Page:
Paraneoplastic neurological syndromes.Curr Opin Neurol. 2012 Dec; 25(6):795-801.CO
PURPOSE OF REVIEW
This review describes relevant advances in paraneoplastic neurological syndromes (PNS) with emphasis on particular syndromes and the impact of antibodies against surface antigens in their management.
PNS may present with symptoms that do not raise the suspicion of a paraneoplastic origin. The best example is anti-N-methyl-D-aspartate receptor encephalitis that in adult women frequently associates with ovarian teratoma. An electroencephalogram pattern described as 'extreme delta brush' was recently identified in 30% of patients with this disorder. Isolated myelopathy may have a paraneoplastic origin associated with amphiphysin or CV2 (CRMP5) antibodies. Jaw dystonia and laryngospasm can be the predominant symptom of the brainstem encephalitis associated with Ri antibodies. γ-Aminobutyric acid (GABA)(B) receptor antibodies are the most common antibodies found in patients with limbic encephalitis and small cell lung cancer, and contactin-associated protein 2 antibodies in patients with Morvan's syndrome and thymoma. Lastly, a recent study identified delta/notch-like epidermal growth factor-related receptor (DNER) as the target antigen of Tr antibodies, a marker of cerebellar ataxia and Hodgkin's lymphoma.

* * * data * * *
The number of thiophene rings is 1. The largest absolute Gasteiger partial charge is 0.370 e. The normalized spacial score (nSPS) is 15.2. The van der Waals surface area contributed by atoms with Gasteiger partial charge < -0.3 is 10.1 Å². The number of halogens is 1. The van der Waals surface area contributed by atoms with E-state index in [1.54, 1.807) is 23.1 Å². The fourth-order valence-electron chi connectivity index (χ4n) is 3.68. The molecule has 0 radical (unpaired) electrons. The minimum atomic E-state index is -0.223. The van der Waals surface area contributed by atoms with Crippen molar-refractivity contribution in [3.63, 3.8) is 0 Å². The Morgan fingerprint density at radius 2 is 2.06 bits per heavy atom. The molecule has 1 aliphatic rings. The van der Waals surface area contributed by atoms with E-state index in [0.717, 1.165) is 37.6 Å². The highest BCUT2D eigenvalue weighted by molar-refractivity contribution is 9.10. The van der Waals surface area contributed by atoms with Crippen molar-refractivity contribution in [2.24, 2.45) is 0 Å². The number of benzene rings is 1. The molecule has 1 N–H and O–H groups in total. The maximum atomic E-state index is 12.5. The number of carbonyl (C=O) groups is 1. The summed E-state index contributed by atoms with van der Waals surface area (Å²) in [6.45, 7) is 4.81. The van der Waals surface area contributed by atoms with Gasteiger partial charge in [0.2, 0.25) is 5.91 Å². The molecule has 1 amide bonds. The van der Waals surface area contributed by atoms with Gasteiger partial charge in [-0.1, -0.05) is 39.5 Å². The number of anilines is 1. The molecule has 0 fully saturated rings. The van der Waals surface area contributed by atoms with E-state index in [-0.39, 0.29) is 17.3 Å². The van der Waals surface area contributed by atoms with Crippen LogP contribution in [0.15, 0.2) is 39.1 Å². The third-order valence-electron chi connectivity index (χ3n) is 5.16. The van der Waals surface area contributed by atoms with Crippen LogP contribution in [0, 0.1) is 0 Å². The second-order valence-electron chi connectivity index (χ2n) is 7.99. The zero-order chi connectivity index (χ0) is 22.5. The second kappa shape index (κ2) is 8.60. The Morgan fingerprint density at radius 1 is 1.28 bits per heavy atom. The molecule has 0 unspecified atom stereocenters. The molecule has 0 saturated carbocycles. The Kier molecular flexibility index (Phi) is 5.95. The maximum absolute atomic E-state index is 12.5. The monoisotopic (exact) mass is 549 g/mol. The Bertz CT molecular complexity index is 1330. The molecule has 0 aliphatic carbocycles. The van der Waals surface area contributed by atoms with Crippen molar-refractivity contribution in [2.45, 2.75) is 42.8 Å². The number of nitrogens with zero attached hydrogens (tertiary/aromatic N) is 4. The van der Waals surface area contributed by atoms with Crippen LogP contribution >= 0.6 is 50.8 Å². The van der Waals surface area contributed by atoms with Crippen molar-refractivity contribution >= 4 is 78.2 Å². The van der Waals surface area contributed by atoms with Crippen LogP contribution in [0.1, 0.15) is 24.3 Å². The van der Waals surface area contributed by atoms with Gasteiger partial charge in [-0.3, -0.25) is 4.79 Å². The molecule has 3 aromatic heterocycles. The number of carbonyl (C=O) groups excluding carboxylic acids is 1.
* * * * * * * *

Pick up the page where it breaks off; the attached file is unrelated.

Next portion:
The number of antibodies relevant to PNS is now expanded to those against surface antigens. These antibodies do not confirm the paraneoplastic origin of the syndrome but predict a better response to immunotherapy.